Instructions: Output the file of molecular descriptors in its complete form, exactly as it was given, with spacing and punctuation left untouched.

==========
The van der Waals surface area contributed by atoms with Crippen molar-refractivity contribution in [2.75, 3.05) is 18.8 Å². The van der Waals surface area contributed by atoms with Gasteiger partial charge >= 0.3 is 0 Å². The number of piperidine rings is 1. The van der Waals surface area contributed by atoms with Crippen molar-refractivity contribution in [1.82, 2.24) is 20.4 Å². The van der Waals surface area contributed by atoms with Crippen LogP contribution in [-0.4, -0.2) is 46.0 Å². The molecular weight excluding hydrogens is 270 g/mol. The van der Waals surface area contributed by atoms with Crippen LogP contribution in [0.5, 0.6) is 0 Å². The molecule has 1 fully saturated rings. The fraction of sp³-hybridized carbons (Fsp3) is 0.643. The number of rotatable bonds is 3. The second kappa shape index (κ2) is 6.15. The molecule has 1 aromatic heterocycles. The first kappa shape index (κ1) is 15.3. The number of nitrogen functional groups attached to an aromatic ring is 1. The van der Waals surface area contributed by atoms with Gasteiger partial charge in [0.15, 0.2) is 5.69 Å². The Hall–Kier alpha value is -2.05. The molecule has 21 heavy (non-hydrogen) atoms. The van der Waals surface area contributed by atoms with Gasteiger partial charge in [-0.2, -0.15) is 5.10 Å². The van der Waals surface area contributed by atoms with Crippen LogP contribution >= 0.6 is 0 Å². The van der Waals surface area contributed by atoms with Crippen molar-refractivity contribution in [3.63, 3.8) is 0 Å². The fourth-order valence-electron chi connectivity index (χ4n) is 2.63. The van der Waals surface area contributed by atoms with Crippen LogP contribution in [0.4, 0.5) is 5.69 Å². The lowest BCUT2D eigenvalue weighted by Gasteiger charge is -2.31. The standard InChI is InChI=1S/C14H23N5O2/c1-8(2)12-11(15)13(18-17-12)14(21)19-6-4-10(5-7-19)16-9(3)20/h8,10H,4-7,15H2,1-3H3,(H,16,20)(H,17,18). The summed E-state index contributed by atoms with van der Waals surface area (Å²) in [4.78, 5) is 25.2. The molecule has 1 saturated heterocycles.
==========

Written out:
The van der Waals surface area contributed by atoms with Crippen molar-refractivity contribution in [2.75, 3.05) is 18.8 Å². The van der Waals surface area contributed by atoms with Gasteiger partial charge >= 0.3 is 0 Å². The number of piperidine rings is 1. The van der Waals surface area contributed by atoms with Crippen molar-refractivity contribution in [1.82, 2.24) is 20.4 Å². The van der Waals surface area contributed by atoms with Crippen LogP contribution in [-0.4, -0.2) is 46.0 Å². The molecular weight excluding hydrogens is 270 g/mol. The van der Waals surface area contributed by atoms with Crippen LogP contribution in [0.5, 0.6) is 0 Å². The molecule has 1 fully saturated rings. The fraction of sp³-hybridized carbons (Fsp3) is 0.643. The number of rotatable bonds is 3. The second kappa shape index (κ2) is 6.15. The molecule has 1 aromatic heterocycles. The first kappa shape index (κ1) is 15.3. The number of nitrogen functional groups attached to an aromatic ring is 1. The van der Waals surface area contributed by atoms with Gasteiger partial charge in [0.15, 0.2) is 5.69 Å². The Hall–Kier alpha value is -2.05. The molecule has 21 heavy (non-hydrogen) atoms. The van der Waals surface area contributed by atoms with Gasteiger partial charge in [-0.2, -0.15) is 5.10 Å². The van der Waals surface area contributed by atoms with Crippen LogP contribution >= 0.6 is 0 Å². The van der Waals surface area contributed by atoms with Crippen molar-refractivity contribution in [3.63, 3.8) is 0 Å². The fourth-order valence-electron chi connectivity index (χ4n) is 2.63. The van der Waals surface area contributed by atoms with Crippen LogP contribution in [0.4, 0.5) is 5.69 Å². The lowest BCUT2D eigenvalue weighted by Gasteiger charge is -2.31. The standard InChI is InChI=1S/C14H23N5O2/c1-8(2)12-11(15)13(18-17-12)14(21)19-6-4-10(5-7-19)16-9(3)20/h8,10H,4-7,15H2,1-3H3,(H,16,20)(H,17,18). The summed E-state index contributed by atoms with van der Waals surface area (Å²) in [4.78, 5) is 25.2. The molecule has 1 saturated heterocycles.